In the wake of Barry Eisler’s surprising revelation that he turned down a $500,000 publishing offer in order to self-publish (http://jakonrath.blogspot.com/2011/03/ebooks-and-self-publishing-dialog.html) came the little tidbit that Amanda Hocking is thisclose to signing a $1,000,000+ deal for a 4-book series with a traditional publisher (http://mediadecoder.blogs.nytimes.com/2011/03/21/noted-self-publisher-may-be-close-to-a-book-deal/). Some of you might wonder: what the heck is going on here?
It seems to me like all this commotion illustrates what a transitional state publishing is in right now. Here’s what we know about the industry:
- Print sales are decreasing, and are bound to continue doing so given the closing of many bookstores (Borders bk) and the alleged scaling down of available space in others (Barnes & Noble).
- Electronic sales are skyrocketing and all signs point to that trend continuing.
So what does this mean for the new or aspiring author?
In the past most authors strived to be traditionally published. Digital publishing, when it came around, was either something for the niche market or else a stop for the author on the train of hope to the NY publishers. Things are changing. With electronic sales skyrocketing and e-publishers offering authors better deals for e-books than traditional publishers (35-40% royalty vs. 25% royalty), writers are starting to wonder whether that big NY contract is all it used to be. Now, with the increasing popularity of self-publishing (70% royalty on Amazon for books $2.99+), writers are starting to wonder whether a publisher is necessary at all.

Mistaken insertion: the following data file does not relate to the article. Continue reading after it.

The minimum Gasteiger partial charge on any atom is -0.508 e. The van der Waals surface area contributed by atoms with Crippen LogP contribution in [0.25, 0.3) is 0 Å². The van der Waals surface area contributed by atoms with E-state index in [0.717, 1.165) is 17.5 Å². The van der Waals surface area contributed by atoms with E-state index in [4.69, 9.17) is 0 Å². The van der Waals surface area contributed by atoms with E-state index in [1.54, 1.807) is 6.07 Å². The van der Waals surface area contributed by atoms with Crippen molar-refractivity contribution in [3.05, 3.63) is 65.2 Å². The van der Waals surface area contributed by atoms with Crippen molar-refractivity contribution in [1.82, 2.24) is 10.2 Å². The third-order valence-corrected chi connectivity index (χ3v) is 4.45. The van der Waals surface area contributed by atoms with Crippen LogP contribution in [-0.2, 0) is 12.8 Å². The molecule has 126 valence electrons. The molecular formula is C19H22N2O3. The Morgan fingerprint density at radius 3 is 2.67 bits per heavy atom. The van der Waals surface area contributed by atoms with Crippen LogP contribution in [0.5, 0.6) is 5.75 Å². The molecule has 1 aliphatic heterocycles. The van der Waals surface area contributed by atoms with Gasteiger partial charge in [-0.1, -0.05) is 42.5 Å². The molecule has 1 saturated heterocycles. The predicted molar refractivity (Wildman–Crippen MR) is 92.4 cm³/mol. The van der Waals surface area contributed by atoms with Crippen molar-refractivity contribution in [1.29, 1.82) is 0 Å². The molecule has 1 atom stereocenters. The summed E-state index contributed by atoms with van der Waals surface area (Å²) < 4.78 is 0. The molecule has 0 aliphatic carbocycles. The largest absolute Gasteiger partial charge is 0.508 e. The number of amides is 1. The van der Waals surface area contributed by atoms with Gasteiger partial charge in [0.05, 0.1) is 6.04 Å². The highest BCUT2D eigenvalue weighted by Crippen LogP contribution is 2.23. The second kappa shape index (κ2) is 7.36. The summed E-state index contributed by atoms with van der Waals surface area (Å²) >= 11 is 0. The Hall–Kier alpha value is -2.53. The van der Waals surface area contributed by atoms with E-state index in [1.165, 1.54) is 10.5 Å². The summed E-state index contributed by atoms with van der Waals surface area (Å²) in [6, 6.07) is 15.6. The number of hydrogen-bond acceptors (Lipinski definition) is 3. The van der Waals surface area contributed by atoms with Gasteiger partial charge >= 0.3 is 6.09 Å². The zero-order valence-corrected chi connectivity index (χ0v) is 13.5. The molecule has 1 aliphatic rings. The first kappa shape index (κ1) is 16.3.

It’s my personal opinion that the enterprising author will diversify herself. It’s difficult to ignore the print market, with print books still making up approx. 70% of sales. And I don’t know about you, but I’d still like to see my book on the bookshelf of my local bookstore (provided there still is one in a few years. ) But at the same time, it doesn’t seem prudent to dig your head in the sand and pretend like the digital revolution isn’t going on right now in front of our very eyes. Writers who try to ignore that may find themselves in a world of financial pain.
With the Eisler and Hocking news, I have to wonder too: is the grass always greener? Each of these fabulous authors knows exactly what it’s like to be in the position they are in. They want to experience the other side of the equation. Pure human nature. It’ll be interesting to see how it shakes out. Will Eisler stay self-published? Will Hocking find a home in the traditional publishing market?
I guess only time will tell.
Your turn to spill. What are your thoughts on the industry shake-up and the self-publishing explosion?